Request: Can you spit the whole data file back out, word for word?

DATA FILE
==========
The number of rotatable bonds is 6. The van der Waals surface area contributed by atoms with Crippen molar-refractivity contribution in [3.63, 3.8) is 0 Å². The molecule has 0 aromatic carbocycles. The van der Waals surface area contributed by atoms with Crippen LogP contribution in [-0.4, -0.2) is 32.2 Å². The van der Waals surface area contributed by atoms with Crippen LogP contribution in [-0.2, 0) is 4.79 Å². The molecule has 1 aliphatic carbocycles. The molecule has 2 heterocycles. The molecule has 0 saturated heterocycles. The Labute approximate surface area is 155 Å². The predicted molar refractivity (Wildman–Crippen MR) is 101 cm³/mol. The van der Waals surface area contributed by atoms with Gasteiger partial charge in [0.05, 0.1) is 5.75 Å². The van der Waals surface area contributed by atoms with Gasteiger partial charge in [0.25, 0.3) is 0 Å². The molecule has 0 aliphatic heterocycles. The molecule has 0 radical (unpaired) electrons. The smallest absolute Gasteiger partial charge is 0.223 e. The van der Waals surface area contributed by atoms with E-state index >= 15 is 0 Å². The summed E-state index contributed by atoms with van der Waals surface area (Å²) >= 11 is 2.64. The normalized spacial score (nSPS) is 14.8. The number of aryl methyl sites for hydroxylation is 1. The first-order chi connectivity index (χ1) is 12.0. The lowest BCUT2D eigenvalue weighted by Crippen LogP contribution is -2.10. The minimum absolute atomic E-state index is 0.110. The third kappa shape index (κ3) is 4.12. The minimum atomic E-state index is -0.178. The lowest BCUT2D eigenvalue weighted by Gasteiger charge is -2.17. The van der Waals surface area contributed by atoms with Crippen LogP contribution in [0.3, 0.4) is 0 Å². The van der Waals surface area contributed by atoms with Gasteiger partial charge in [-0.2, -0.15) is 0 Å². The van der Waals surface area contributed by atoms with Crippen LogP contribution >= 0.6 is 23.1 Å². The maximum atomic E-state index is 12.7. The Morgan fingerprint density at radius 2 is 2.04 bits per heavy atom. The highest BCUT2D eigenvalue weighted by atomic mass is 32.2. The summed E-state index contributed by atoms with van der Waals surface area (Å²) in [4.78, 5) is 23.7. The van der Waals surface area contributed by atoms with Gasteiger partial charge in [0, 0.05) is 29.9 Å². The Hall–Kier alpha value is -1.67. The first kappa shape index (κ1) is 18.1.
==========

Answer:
The number of rotatable bonds is 6. The van der Waals surface area contributed by atoms with Crippen molar-refractivity contribution in [3.63, 3.8) is 0 Å². The molecule has 0 aromatic carbocycles. The van der Waals surface area contributed by atoms with Crippen LogP contribution in [-0.4, -0.2) is 32.2 Å². The van der Waals surface area contributed by atoms with Crippen LogP contribution in [-0.2, 0) is 4.79 Å². The molecule has 1 aliphatic carbocycles. The molecule has 2 heterocycles. The molecule has 0 saturated heterocycles. The Labute approximate surface area is 155 Å². The predicted molar refractivity (Wildman–Crippen MR) is 101 cm³/mol. The van der Waals surface area contributed by atoms with Gasteiger partial charge in [0.05, 0.1) is 5.75 Å². The van der Waals surface area contributed by atoms with Gasteiger partial charge in [0.25, 0.3) is 0 Å². The molecule has 0 aliphatic heterocycles. The molecule has 0 radical (unpaired) electrons. The smallest absolute Gasteiger partial charge is 0.223 e. The van der Waals surface area contributed by atoms with E-state index >= 15 is 0 Å². The summed E-state index contributed by atoms with van der Waals surface area (Å²) >= 11 is 2.64. The normalized spacial score (nSPS) is 14.8. The number of aryl methyl sites for hydroxylation is 1. The first-order chi connectivity index (χ1) is 12.0. The lowest BCUT2D eigenvalue weighted by Crippen LogP contribution is -2.10. The minimum absolute atomic E-state index is 0.110. The third kappa shape index (κ3) is 4.12. The minimum atomic E-state index is -0.178. The lowest BCUT2D eigenvalue weighted by Gasteiger charge is -2.17. The van der Waals surface area contributed by atoms with Crippen LogP contribution in [0.3, 0.4) is 0 Å². The van der Waals surface area contributed by atoms with Gasteiger partial charge in [-0.2, -0.15) is 0 Å². The van der Waals surface area contributed by atoms with Crippen LogP contribution >= 0.6 is 23.1 Å². The maximum atomic E-state index is 12.7. The Morgan fingerprint density at radius 2 is 2.04 bits per heavy atom. The highest BCUT2D eigenvalue weighted by atomic mass is 32.2. The summed E-state index contributed by atoms with van der Waals surface area (Å²) in [4.78, 5) is 23.7. The van der Waals surface area contributed by atoms with Gasteiger partial charge in [0, 0.05) is 29.9 Å². The Hall–Kier alpha value is -1.67. The first kappa shape index (κ1) is 18.1.